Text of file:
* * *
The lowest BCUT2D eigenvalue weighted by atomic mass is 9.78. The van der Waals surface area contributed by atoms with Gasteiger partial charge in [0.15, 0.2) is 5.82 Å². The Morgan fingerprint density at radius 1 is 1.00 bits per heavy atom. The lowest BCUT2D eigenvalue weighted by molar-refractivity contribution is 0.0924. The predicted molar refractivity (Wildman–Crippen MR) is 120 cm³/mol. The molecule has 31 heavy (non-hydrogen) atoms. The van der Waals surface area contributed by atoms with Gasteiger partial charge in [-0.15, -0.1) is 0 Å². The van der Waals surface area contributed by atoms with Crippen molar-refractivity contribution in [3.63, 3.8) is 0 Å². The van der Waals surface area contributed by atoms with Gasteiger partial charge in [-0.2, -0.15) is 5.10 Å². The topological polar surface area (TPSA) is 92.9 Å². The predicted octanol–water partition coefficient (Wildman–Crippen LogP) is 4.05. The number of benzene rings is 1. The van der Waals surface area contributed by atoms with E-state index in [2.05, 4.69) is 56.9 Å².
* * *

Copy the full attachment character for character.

The lowest BCUT2D eigenvalue weighted by atomic mass is 9.78. The van der Waals surface area contributed by atoms with Gasteiger partial charge in [0.15, 0.2) is 5.82 Å². The Morgan fingerprint density at radius 1 is 1.00 bits per heavy atom. The lowest BCUT2D eigenvalue weighted by molar-refractivity contribution is 0.0924. The predicted molar refractivity (Wildman–Crippen MR) is 120 cm³/mol. The molecule has 31 heavy (non-hydrogen) atoms. The van der Waals surface area contributed by atoms with Gasteiger partial charge in [-0.15, -0.1) is 0 Å². The van der Waals surface area contributed by atoms with Crippen molar-refractivity contribution in [3.63, 3.8) is 0 Å². The van der Waals surface area contributed by atoms with Gasteiger partial charge in [-0.2, -0.15) is 5.10 Å². The topological polar surface area (TPSA) is 92.9 Å². The predicted octanol–water partition coefficient (Wildman–Crippen LogP) is 4.05. The number of benzene rings is 1. The van der Waals surface area contributed by atoms with E-state index in [2.05, 4.69) is 56.9 Å².